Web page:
This morning, I went to the Mill
to read about Buddhism and to get a good cup of coffee (except that I learned in my readings that the coffee didn't exist--it was simply a product of my attachment to the physical world. Hmmm.) Friday mornings at the Mill (in the main room, at least) are always abuzz with a broad assortment from people, probably most of them desperately desiring to be discovered by NPR's radio program hosted there at 9:00. So, in order to avoid distractions (as well as attempts to draft me into radio stardom), I moved as far away from people as I could possibly get--there were at least 15 tables between me and the closest person.
Yet, somehow, a couple bent on coffee coquetry decided to sit at the closest table possible to me. Did they not see that I was trying to attain enlightenment? Did they not understand that clearly-understandable voices close-up are not as conducive to reading as is the white noise of several conversations far off? Did they think I would be interested in their conversation? I wasn't quite sure what to make of the whole situation.
There seems to be a clearly need for a list of rules of etiquette for a coffee shop. I certainly understand that people come to coffee shops for varied purposes--I myself have come both to read and to socialize. Still, it would make sense to attempt to segregate those two sets of people.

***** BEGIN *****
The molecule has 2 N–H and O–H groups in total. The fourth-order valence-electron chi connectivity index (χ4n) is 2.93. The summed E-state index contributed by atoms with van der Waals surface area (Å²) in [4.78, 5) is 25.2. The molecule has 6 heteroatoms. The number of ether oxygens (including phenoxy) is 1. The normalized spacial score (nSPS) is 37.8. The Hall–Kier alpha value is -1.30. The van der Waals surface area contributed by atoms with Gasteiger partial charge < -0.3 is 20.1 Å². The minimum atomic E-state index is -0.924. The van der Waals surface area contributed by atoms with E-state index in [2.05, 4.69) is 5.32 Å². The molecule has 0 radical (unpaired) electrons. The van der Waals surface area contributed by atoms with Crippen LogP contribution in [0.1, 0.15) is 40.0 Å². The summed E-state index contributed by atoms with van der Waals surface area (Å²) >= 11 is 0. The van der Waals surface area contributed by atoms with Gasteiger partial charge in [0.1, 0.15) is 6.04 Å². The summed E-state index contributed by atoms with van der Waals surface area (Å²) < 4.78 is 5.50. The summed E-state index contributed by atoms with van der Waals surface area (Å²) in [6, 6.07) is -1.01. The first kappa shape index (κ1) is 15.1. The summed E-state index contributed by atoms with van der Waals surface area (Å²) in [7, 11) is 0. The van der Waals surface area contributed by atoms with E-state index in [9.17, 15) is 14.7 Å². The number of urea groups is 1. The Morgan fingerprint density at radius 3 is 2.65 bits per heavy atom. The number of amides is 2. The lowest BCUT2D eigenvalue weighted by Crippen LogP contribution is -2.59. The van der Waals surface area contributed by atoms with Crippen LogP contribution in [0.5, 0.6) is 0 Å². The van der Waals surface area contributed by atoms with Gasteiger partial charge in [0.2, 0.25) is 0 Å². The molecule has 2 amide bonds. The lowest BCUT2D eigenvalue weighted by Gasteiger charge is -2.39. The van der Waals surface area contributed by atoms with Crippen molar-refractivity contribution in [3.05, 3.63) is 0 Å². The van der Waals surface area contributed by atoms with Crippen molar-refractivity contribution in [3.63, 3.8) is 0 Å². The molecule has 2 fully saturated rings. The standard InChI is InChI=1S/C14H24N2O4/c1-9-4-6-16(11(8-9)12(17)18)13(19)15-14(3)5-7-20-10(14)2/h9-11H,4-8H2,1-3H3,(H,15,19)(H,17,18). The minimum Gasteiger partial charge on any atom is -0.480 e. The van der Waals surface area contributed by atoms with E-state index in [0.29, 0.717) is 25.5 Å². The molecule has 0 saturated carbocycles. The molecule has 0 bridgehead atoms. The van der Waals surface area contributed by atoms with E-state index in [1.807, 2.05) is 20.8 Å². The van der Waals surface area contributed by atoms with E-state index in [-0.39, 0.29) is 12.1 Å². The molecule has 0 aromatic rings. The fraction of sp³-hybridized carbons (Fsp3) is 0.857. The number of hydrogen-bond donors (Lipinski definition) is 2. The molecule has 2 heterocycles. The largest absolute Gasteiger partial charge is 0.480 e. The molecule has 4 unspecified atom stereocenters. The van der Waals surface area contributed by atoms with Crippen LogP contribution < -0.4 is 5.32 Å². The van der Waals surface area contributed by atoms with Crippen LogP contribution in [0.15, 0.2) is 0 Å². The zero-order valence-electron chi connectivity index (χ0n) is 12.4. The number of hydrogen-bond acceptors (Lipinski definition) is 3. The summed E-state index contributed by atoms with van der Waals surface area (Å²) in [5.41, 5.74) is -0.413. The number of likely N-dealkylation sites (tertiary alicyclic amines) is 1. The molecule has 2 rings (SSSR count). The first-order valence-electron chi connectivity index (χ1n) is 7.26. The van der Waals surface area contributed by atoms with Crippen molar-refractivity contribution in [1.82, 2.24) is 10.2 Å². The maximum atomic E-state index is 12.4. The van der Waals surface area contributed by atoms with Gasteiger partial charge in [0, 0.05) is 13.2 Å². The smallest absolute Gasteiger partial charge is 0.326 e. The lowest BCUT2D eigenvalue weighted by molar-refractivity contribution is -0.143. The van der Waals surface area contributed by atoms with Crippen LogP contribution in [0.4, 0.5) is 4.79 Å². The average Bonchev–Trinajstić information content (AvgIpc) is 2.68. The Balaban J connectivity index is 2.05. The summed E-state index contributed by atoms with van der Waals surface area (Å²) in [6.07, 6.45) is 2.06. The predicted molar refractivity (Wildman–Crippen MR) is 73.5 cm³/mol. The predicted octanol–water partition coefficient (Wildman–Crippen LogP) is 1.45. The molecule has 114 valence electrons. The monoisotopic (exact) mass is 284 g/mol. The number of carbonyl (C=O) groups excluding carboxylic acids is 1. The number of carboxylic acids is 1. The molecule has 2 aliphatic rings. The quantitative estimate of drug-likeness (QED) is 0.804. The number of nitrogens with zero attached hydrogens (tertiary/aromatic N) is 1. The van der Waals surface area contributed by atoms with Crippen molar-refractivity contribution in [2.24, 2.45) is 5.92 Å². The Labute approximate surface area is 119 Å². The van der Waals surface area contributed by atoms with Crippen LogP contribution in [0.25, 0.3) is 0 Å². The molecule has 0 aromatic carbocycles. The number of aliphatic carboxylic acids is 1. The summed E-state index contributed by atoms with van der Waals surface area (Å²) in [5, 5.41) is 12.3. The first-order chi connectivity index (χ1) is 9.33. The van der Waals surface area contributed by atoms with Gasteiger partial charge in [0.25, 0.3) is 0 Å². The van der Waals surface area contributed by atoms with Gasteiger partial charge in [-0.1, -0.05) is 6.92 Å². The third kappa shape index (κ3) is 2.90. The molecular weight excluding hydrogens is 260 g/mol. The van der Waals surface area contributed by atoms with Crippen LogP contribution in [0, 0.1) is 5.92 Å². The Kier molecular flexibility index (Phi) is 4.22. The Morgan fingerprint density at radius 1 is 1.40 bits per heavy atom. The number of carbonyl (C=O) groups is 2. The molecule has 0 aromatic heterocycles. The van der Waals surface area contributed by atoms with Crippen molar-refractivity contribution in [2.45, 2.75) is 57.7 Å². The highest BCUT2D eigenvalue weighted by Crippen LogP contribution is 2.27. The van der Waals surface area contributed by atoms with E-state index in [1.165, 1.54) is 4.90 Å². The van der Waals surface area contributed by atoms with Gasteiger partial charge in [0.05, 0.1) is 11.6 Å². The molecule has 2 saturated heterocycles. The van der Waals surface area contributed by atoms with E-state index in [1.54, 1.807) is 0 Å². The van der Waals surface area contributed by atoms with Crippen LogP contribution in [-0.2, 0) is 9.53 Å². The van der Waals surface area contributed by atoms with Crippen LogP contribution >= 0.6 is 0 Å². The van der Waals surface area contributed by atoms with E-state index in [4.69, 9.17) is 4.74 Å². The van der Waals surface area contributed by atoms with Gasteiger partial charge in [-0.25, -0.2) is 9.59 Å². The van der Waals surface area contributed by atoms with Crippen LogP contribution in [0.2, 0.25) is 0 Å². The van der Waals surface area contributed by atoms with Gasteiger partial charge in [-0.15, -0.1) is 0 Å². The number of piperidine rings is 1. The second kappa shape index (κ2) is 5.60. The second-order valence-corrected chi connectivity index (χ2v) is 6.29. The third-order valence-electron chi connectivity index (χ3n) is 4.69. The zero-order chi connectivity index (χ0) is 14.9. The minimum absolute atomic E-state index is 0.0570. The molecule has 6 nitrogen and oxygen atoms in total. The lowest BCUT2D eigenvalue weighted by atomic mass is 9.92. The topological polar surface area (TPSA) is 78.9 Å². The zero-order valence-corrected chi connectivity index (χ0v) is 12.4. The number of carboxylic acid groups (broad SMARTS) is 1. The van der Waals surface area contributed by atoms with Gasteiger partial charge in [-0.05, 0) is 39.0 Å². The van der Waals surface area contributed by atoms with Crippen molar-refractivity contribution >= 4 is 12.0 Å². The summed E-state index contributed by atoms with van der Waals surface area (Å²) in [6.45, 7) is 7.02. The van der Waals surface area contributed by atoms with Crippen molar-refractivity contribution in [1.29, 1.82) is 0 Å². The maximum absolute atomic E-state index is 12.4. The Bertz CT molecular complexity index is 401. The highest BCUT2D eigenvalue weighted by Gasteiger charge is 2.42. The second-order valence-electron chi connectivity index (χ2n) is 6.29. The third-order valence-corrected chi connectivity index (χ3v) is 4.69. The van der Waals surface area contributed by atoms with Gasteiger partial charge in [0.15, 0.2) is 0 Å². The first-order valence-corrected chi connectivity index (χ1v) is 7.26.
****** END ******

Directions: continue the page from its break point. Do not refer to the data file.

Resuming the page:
In case you were concerned, I did get my reading done. Here's something for you to ponder from the tradition of Zen Buddhism:
Gutei raised his finger whenever he was asked a question about Zen. A boy attendant began to imitate him in this way. When anyone asked the boy what his master preached about, the boy would raise his finger.Gutei heard about the boy's mischief. He seized him and cut off his finger. The boy cried and ran away. Gutei called and stopped him. When the boy turned his head to Gutei, Gutei raised up his own finger. In that instant, the boy was enlightened.--As recorded in Philip Novak's The World's Wisdom
Perhaps I should have raised my finger at the people who chose to sit next to me.